Microsoft has introduced a new program that gives system builders and original equipment manufacturers (OEMs) more opportunities to sell licenses for its forthcoming Office 2007 suite to small business.
The new Office Ready program would let PC vendors preinstall several versions of Office 2007 for customers to use on a trial basis, senior SMB director for the Office product group, Rachel Bondi, said.
The Office 2007 versions covered under the new program are Office Basic, Office Small Business and Office Professional.
Microsoft unveiled the program at its Worldwide Partner Conference in Boston.
Previously, if a customer wanted to purchase Office preinstalled on a PC from a system builder or an OEM, they would have to purchase a license for the software. Some customers would accept that, but others, particularly smaller businesses, would opt to purchase Office later from a retailer because the upfront expense was beyond their budgets, Bondi said.
"The experience from a customer perspective was, if they didn't buy and install Office up front, within 60 days they [bought] the license somewhere else," she said. "System builders would lose the opportunity to sell."
Now, OEMs and system builders can offer the two-month trial when they sell a PC, and after that time a customer can purchase the license for the software, Bondi said.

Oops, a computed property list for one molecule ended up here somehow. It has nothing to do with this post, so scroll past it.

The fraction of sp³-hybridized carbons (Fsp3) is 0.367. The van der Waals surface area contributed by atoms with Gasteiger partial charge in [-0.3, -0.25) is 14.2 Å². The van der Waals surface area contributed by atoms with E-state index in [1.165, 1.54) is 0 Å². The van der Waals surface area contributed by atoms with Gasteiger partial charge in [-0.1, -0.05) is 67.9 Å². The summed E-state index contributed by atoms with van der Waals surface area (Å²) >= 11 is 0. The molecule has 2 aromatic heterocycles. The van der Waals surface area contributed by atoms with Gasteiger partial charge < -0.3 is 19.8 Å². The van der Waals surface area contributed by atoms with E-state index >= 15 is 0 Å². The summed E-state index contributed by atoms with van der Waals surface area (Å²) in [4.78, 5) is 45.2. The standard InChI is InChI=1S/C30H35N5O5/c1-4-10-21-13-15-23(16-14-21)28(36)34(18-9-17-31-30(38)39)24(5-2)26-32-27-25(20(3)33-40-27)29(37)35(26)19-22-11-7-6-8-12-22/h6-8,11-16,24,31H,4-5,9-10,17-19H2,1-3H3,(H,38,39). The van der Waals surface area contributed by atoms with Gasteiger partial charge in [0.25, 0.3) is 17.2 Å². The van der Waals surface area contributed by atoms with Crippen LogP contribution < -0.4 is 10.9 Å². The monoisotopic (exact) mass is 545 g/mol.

If customers decided not to purchase the license after the trial period is over, they could still save and edit the documents they created in Office during the trial period, but not create new documents, she said.
The release date for Office 2007 is in flux. Microsoft originally said it would be available to both business and retail customers in the second half of 2006, but the company changed that plan in March and delayed the retail release until January 2007. Business customers were expected to get Office 2007 by October.
That plan changed again in late June, when Microsoft said it would delay the release of Office 2007 to business customers until the end of the year, and the retail release a few months later than the January target. The company said the reasoning behind the delay was so it could incorporate feedback from 2.5 million testers currently looking at the second beta version.